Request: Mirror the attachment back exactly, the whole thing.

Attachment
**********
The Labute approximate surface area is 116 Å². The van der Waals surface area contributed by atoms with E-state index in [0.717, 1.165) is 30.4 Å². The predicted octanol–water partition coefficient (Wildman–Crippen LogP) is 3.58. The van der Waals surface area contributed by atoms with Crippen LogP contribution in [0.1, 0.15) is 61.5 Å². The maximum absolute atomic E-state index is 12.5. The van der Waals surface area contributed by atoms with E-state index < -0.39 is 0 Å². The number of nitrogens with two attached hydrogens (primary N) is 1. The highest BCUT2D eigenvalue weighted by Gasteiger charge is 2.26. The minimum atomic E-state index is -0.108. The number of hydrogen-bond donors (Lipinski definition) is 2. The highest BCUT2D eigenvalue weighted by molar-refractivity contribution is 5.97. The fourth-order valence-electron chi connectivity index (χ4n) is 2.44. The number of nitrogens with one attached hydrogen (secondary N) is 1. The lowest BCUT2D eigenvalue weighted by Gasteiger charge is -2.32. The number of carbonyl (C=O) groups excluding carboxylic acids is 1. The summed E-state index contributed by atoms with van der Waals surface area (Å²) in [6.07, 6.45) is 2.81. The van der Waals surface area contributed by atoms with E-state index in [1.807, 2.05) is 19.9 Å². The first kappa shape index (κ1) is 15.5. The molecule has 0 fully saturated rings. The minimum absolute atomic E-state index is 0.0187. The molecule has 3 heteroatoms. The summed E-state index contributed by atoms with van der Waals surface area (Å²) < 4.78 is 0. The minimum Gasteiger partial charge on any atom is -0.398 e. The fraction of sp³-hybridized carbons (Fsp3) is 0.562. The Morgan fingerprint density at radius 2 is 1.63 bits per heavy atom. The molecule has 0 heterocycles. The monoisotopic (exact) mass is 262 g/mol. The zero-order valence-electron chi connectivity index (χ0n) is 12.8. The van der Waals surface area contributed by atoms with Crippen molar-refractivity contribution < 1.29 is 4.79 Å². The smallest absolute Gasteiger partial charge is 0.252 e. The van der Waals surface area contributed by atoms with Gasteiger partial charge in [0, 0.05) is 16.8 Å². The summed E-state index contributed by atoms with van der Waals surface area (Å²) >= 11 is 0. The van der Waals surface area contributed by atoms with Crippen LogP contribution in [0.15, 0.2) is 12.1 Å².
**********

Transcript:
The Labute approximate surface area is 116 Å². The van der Waals surface area contributed by atoms with E-state index in [0.717, 1.165) is 30.4 Å². The predicted octanol–water partition coefficient (Wildman–Crippen LogP) is 3.58. The van der Waals surface area contributed by atoms with Crippen LogP contribution in [0.1, 0.15) is 61.5 Å². The maximum absolute atomic E-state index is 12.5. The van der Waals surface area contributed by atoms with E-state index < -0.39 is 0 Å². The number of nitrogens with two attached hydrogens (primary N) is 1. The highest BCUT2D eigenvalue weighted by Gasteiger charge is 2.26. The minimum atomic E-state index is -0.108. The number of hydrogen-bond donors (Lipinski definition) is 2. The highest BCUT2D eigenvalue weighted by molar-refractivity contribution is 5.97. The fourth-order valence-electron chi connectivity index (χ4n) is 2.44. The number of nitrogens with one attached hydrogen (secondary N) is 1. The lowest BCUT2D eigenvalue weighted by Gasteiger charge is -2.32. The number of carbonyl (C=O) groups excluding carboxylic acids is 1. The summed E-state index contributed by atoms with van der Waals surface area (Å²) in [6.07, 6.45) is 2.81. The van der Waals surface area contributed by atoms with E-state index in [1.807, 2.05) is 19.9 Å². The first kappa shape index (κ1) is 15.5. The molecule has 0 fully saturated rings. The minimum absolute atomic E-state index is 0.0187. The molecule has 3 heteroatoms. The summed E-state index contributed by atoms with van der Waals surface area (Å²) < 4.78 is 0. The minimum Gasteiger partial charge on any atom is -0.398 e. The fraction of sp³-hybridized carbons (Fsp3) is 0.562. The Morgan fingerprint density at radius 2 is 1.63 bits per heavy atom. The molecule has 0 heterocycles. The monoisotopic (exact) mass is 262 g/mol. The zero-order valence-electron chi connectivity index (χ0n) is 12.8. The van der Waals surface area contributed by atoms with Crippen molar-refractivity contribution < 1.29 is 4.79 Å². The smallest absolute Gasteiger partial charge is 0.252 e. The van der Waals surface area contributed by atoms with Gasteiger partial charge in [0, 0.05) is 16.8 Å². The summed E-state index contributed by atoms with van der Waals surface area (Å²) >= 11 is 0. The van der Waals surface area contributed by atoms with Crippen LogP contribution in [0.15, 0.2) is 12.1 Å².